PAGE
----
to bolster or blade to guard junction, and keep a light coating on the blade. It will add tremendously to the long
term protection of the knife.
My military, combat, tactical, and service duty professional knives are made the best that I can make them,
but where you take your knife and how you treat it may have an effect on its ability to work for you when you need it.
Extremely high heat can affect the temper of any blade, so, obviously, don't stick your knife in a fire or heat source.
Knife temper starts to change over 300° Fahrenheit
(150° C), and epoxies, bedding agents, and manmade handle materials
start to break down at 325°F (160° C). In short, anything above boiling
is detrimental to a knife.
Sheaths are even more sensitive. Leather stiffens, dries,
and shrinks above 150°F (65°C), so you
can see that leaving the leather sheath in the bright
sunshine of a car window will definitely have a negative
affect. After overheating, leather can not be "brought back"
to its previous condition. Kydex is more forgiving,
but any high temperature exposure above 200°F (90°C) can
cause this thermoforming material to soften. On the other
end of the scale, kydex can become brittle below 0°F (18°C),
so avoid shattering blows when the sheath is this cold.
Unlike a knife collector who has stored his blade for years in a closet without looking at it and then discovers
to his horror that the blade has rusty pits deep into the mirrored finish, the tactical combat knife is more often
used, carried, and exposed to the elements. It is in the visual field of the soldier,
rescueman, or law enforcement professional fairly often (or should be) and so he can keep an eye
out for indicators of future problems.
if corrosion starts to appear, this will show up in several places. Hands are usually acidic, and corrosion can start to
show on the tang of a full tang knife. Any discoloration of the tang indicates the knife
should be cleaned, dried,
and waxed at the first opportunity. Darkening at the cutting edge may appear more frequently, as the knife blade
cuts corrosive materials, tissues, or objects, and has the cutting edge surface and relief more abraded. This is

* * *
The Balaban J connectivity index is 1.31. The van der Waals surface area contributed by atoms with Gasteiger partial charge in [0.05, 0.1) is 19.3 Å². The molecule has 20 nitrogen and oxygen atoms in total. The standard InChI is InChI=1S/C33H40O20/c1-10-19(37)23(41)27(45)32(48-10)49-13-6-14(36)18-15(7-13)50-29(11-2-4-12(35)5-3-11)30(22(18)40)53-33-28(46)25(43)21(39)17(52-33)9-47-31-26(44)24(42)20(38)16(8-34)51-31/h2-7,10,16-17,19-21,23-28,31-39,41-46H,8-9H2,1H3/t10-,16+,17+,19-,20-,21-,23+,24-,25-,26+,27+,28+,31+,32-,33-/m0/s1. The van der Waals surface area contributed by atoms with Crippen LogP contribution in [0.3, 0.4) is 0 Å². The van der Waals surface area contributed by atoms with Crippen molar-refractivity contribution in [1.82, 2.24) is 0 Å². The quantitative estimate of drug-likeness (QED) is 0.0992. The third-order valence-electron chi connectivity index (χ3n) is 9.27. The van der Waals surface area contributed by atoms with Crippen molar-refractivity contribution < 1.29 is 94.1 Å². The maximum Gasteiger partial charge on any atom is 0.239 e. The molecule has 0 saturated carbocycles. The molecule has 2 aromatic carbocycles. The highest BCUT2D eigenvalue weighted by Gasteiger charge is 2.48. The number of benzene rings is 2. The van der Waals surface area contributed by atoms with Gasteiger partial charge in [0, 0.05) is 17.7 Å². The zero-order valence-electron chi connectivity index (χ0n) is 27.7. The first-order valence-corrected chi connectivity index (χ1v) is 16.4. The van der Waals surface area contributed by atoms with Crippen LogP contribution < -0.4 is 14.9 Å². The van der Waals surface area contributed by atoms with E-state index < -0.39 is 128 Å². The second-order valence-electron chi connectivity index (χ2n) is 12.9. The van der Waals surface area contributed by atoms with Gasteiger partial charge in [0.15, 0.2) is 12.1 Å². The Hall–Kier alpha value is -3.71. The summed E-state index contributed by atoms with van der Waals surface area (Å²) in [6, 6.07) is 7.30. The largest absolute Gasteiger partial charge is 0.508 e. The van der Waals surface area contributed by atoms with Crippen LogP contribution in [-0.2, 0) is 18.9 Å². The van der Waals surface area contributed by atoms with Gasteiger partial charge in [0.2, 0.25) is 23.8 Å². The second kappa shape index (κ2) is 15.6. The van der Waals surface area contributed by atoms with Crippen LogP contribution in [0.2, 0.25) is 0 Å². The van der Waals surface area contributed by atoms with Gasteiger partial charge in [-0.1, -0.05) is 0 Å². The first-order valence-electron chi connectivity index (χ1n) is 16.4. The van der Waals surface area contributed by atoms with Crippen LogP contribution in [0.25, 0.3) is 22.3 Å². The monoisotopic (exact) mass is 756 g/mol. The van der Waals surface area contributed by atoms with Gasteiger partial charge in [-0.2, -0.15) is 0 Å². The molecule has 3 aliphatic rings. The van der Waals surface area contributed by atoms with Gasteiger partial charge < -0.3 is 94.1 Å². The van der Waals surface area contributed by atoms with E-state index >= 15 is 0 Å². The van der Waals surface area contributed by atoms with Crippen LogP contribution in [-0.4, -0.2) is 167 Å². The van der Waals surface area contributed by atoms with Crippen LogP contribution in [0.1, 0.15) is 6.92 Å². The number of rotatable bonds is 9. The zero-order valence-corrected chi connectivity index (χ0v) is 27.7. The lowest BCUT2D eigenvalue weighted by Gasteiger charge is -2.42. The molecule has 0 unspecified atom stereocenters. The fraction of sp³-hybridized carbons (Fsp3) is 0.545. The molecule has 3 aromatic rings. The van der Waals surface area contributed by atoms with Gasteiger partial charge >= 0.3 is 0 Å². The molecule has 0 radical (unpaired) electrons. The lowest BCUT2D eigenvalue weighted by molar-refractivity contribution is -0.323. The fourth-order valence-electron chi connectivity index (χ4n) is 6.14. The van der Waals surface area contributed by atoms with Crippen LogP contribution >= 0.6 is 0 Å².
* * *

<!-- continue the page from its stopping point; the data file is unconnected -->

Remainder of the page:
usually nothing to worry about and will disappear with the next sharpening.
- Sheath Rubbing:
if you notice an area on the sheath that has
rubbing, be sure and check your rig, mounts, and equipment. Though
kydex is durable, it is a thermoforming plastic, and can be abraded
and worn, weakening it. Make sure your mounting method keeps the
sheath as close as possible to your body.
- Sheath Fasteners: If you've changed
the orientation of the kydex tension fit aluminum belt
loops, straps, or plate, be sure and check the Chicago
screws for tightness.
You can sharpen your knife. Sharpening the knife is one of the most critical
operations a knife owner is expected to perform. There are some important things to understand
in the world of fine and custom handmade knives that can help tremendously with sharpening the blade.
- First, it may help to know that every knife dulls. There is no such thing as a blade that does not dull, unless it's a blade that is never used. No matter how
hard the steel is, no matter what the alloy, no matter how it is used, eventually it will dull. Humanity makes no knife that never, ever dulls.
All knives dull because they have thin cutting edges, and force and
abrasion are applied directly to that edge in many hundreds or
perhaps thousands of pounds per square inch. Even the hardest
material we know of, diamond, will wear down at an edge. Knowing this, it's clear that if you use your knife,
you will have to sharpen it. Clearly, you can dismiss any claims by
any maker or manufacturer of knives that they never need sharpening.
- High alloy, stainless, hypereutectoid steels hold better
edges at a high hardness than most other steels commonly
used for knife blades. If you have one of mine, you've got a very
good start on holding the edge for a longer time than any medium,
low carbon, hypoeutectoid, or lower alloy steel. If your knife made
by me is
cryogenically hardened and treated, it is in the best condition
the steel can possibly be, holding an edge for as long as possible.
Even though the hardest and most wear resistant steels will wear,
it's an extremely good start to have one of my knives.
- Sharpening is not complicated! While the
constant drive to sell sharpening products, devices, equipment, and
methods can be confusing, please know that sharpening a simple hand
knife is, well, simple. All you have to understand is the idea of an
acute angle. What these angles are and how to apply them to a
cutting edge is not complicated; it's extremely simple. Understand that